Saudi driving decree could generate as much income as Saudi Aramco IPO

According to Bloomberg Intelligence analysis, Saudi driving decree could add $90bn to the Kingdom's economic output by 2030 – the amount what Saudi Arabia is trying to raise through the sale of a 5% share in Saudi Aramco.

Ziad Daoud, Middle East economist, Bloomberg Intelligence.
Ziad Daoud, Middle East economist, Bloomberg Intelligence.

The recent decree by King Salman bin Abdulaziz Al Saud allowing women to drive is set to boost economic growth in Saudi Arabia, potentially adding about $90bn to economic output by 2030.

This is comparable to the income to be generated by Saudi Aramco’s initial public offering, research by Ziad Daoud, Middle East economist, Bloomberg Intelligence, has found.

While the gains of this decision may take some time to be realised, greater female engagement in the labour market is likely to provide a substantial lift to the total supply of labour, causing GDP to grow faster over the next decade, the analysis states. Currently, only 20% of females in Saudi Arabia are economically active and increasing their participation rate is one of the main targets of the Saudi Vision 2030 programme.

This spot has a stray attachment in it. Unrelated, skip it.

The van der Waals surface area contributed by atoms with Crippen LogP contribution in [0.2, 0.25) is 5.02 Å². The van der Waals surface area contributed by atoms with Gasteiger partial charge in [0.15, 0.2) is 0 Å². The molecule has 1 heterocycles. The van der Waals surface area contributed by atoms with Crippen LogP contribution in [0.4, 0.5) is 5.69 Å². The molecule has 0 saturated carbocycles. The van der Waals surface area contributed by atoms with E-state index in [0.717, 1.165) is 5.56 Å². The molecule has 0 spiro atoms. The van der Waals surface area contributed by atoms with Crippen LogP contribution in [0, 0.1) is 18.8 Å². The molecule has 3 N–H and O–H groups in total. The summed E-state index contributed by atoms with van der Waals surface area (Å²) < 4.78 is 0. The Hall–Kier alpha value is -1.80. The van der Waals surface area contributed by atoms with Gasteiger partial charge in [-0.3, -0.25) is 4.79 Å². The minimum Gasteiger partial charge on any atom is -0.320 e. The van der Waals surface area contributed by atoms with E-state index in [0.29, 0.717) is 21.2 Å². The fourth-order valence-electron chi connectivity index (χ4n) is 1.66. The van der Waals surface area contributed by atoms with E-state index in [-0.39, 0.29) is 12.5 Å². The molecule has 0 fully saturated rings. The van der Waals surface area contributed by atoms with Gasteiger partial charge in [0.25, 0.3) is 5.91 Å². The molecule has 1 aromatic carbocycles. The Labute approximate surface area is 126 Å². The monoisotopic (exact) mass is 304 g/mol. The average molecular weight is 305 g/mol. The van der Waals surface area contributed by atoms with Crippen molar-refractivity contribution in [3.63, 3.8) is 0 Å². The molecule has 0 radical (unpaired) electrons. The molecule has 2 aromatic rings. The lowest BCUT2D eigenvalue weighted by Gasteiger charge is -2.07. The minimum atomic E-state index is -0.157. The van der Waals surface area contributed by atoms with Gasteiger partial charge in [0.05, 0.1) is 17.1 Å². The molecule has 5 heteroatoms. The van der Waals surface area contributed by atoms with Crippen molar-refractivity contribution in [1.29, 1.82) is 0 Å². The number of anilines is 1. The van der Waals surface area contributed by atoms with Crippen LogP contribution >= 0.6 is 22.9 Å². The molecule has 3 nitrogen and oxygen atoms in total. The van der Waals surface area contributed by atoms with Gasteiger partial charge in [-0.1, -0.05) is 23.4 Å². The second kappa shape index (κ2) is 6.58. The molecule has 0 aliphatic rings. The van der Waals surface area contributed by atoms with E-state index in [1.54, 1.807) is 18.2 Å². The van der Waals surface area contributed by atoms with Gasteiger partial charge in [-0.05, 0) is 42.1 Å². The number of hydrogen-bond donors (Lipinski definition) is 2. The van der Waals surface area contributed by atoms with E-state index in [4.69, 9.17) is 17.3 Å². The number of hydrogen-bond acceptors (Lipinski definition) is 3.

The research finds that just adding one percentage point to the rate every year could add 70,000 more women a year into the labour market. While not all of these women may find work, even assuming a structural unemployment rate for women of 17% means the growth consequences are sizable.

This could lift potential GDP growth by up to 0.9 percentage points a year. Should this be realised, the Kingdom’s GDP would be around $90bn larger by 2030 than it would have been if the ban had remained in place. This amount is similar to what Saudi Arabia is trying to raise through the sale of a 5% share in Saudi Aramco.

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